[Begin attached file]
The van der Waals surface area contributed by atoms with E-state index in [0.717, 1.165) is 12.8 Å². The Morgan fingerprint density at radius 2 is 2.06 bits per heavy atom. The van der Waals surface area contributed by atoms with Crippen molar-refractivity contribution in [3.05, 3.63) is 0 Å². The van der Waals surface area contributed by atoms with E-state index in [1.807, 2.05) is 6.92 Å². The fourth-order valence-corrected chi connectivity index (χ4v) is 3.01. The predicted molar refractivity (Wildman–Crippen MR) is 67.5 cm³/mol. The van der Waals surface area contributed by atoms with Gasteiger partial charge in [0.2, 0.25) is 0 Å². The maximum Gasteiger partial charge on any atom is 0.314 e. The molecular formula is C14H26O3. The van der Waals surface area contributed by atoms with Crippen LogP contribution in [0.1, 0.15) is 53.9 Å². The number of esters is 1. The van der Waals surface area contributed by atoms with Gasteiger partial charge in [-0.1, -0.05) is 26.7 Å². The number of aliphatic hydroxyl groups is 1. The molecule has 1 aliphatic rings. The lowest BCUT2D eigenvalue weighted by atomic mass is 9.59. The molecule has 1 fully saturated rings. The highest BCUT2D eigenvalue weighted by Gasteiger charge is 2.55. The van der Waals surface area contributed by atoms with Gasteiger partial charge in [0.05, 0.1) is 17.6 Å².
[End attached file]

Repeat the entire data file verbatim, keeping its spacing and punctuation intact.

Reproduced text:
The van der Waals surface area contributed by atoms with E-state index in [0.717, 1.165) is 12.8 Å². The Morgan fingerprint density at radius 2 is 2.06 bits per heavy atom. The van der Waals surface area contributed by atoms with Crippen molar-refractivity contribution in [3.05, 3.63) is 0 Å². The van der Waals surface area contributed by atoms with E-state index in [1.807, 2.05) is 6.92 Å². The fourth-order valence-corrected chi connectivity index (χ4v) is 3.01. The predicted molar refractivity (Wildman–Crippen MR) is 67.5 cm³/mol. The van der Waals surface area contributed by atoms with Gasteiger partial charge in [0.2, 0.25) is 0 Å². The maximum Gasteiger partial charge on any atom is 0.314 e. The molecular formula is C14H26O3. The van der Waals surface area contributed by atoms with Crippen LogP contribution in [0.1, 0.15) is 53.9 Å². The number of esters is 1. The van der Waals surface area contributed by atoms with Gasteiger partial charge in [-0.1, -0.05) is 26.7 Å². The number of aliphatic hydroxyl groups is 1. The molecule has 1 aliphatic rings. The lowest BCUT2D eigenvalue weighted by atomic mass is 9.59. The molecule has 1 fully saturated rings. The highest BCUT2D eigenvalue weighted by Gasteiger charge is 2.55. The van der Waals surface area contributed by atoms with Gasteiger partial charge in [0.05, 0.1) is 17.6 Å².